Queensland will bolster its coronavirus contact tracing taskforce by redeploying hundreds of public servants to assist with the roles in the state where more than 3500 people remain in quarantine.
Queensland Health Minister Steven Miles said there were two new virus cases but after adjustments, the state’s tally remained steady at 1026, with the two new cases acquired overseas.
There were just 18 in-patients and six in intensive care who were on ventilators.
Mr Miles said more than a third of Queensland’s 1026 cases tested positive while they were in quarantine and underlined the effectiveness of the state’s tough quarantine measures.
“That’s 375 people that could have been out there spreading the virus,” he said.
Attorney-General Yvette D’Ath was tasked with expanding Queensland Health’s contact tracing team which determines how and where people may have contracted the virus and who they came into contact with.
She said the government was training 500 extra public servants who would not only relieve a team that has worked solidly for 86 days, but also enhance their overall numbers should cases start rising rapidly.
Ms D’Ath said 57,000 people had been in isolation or in quarantine since the outbreak started in Queensland.
“There are over 3500 today, either under an isolation order … and people who are under quarantine orders.”
Chief Health Officer Dr Jeannette Young also announced testing would be expanded to include anyone with any respiratory symptoms.
“We know that if you come forward and if you have COVID-19, the quicker you are to isolate yourself from the rest of the world, the better,” she said.
Police are also ramping up checks to ensure people ordered into quarantine are not wandering around the community.
The first police compliance blitz was held on Monday and resulted in police doorknocking 158 homes and finding residents at 147 homes complying with quarantine orders.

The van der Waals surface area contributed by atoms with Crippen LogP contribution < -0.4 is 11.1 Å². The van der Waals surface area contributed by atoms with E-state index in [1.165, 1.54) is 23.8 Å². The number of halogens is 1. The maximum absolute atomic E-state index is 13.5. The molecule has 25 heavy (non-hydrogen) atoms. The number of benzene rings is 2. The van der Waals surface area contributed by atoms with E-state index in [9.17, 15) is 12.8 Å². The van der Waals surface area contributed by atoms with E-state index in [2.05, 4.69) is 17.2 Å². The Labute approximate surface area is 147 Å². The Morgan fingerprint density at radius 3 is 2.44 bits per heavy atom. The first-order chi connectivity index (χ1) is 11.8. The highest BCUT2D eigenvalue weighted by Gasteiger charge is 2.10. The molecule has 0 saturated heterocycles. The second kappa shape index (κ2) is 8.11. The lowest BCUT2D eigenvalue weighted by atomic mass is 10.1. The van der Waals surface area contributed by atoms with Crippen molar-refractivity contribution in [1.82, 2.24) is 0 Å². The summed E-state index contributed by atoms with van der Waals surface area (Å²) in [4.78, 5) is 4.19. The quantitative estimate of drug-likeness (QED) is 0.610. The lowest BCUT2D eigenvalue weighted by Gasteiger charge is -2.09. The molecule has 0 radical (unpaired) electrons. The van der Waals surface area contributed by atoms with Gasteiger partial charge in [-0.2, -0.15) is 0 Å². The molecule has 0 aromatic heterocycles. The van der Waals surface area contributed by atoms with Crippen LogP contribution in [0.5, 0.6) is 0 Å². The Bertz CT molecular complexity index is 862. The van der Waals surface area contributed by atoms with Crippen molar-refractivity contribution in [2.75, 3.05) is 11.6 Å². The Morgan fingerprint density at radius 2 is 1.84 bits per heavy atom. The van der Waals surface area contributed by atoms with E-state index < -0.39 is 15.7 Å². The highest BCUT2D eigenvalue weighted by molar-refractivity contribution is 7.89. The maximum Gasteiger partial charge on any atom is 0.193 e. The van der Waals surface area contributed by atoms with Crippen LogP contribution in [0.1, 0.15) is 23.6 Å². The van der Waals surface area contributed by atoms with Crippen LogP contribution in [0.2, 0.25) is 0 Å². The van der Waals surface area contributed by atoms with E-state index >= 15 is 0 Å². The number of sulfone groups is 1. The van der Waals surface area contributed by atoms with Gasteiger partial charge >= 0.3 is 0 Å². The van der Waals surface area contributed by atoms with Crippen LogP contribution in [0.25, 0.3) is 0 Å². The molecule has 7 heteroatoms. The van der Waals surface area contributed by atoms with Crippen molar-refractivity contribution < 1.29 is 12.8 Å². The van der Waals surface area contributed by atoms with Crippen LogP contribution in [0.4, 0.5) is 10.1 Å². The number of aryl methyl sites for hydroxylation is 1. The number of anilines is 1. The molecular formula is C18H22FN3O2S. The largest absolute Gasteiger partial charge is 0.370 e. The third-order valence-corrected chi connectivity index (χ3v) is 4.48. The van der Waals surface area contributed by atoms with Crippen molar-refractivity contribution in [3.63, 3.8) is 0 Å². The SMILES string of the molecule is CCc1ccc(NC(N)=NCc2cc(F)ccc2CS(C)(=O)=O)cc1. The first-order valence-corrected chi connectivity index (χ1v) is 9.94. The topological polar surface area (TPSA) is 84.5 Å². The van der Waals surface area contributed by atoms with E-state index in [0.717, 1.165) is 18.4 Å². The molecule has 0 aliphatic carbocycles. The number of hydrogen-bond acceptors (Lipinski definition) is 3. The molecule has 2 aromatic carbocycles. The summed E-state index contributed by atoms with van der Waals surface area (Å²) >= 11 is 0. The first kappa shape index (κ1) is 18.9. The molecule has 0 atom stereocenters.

“There were only eight who were non-compliant. Six of those left the address in which they’d been quarantined to return to NSW. Two had left to seek medical treatment,” Ms D’Ath said.
Three other cases remain under investigation, including an incident where a person was found not to be at a designated property,
“As much as these statistics are fantastic, we want to make sure we have 100 per cent compliance with these directions,” Ms D’Ath said
Earlier, Home Affairs Minister Peter Dutton said a union’s influence over the state government was preventing students returning to school.
He said the medical advice was clear that it was safe to return to classrooms although the Queensland Teachers’ Union has opposed boosting student attendances because of health concerns for their members.
“In my home state of Queensland, the teachers’ union has their hands firmly around the throat of the government,” Mr Dutton told the Nine Network’s Today show on Friday.
The powerful QTU, according to The Courier-Mail, is threatening to have schools shut down if “too many” kids turn up to class, or if schools are found to run short of cleaning products.
“If health and safety is compromised – whether by lack of hygiene products or too many students attending – the union will seek to have the operation of schools suspended until the safety issue is resolved,” QTU general secretary Graham Moloney said in an update to principals.
Australian Associated Press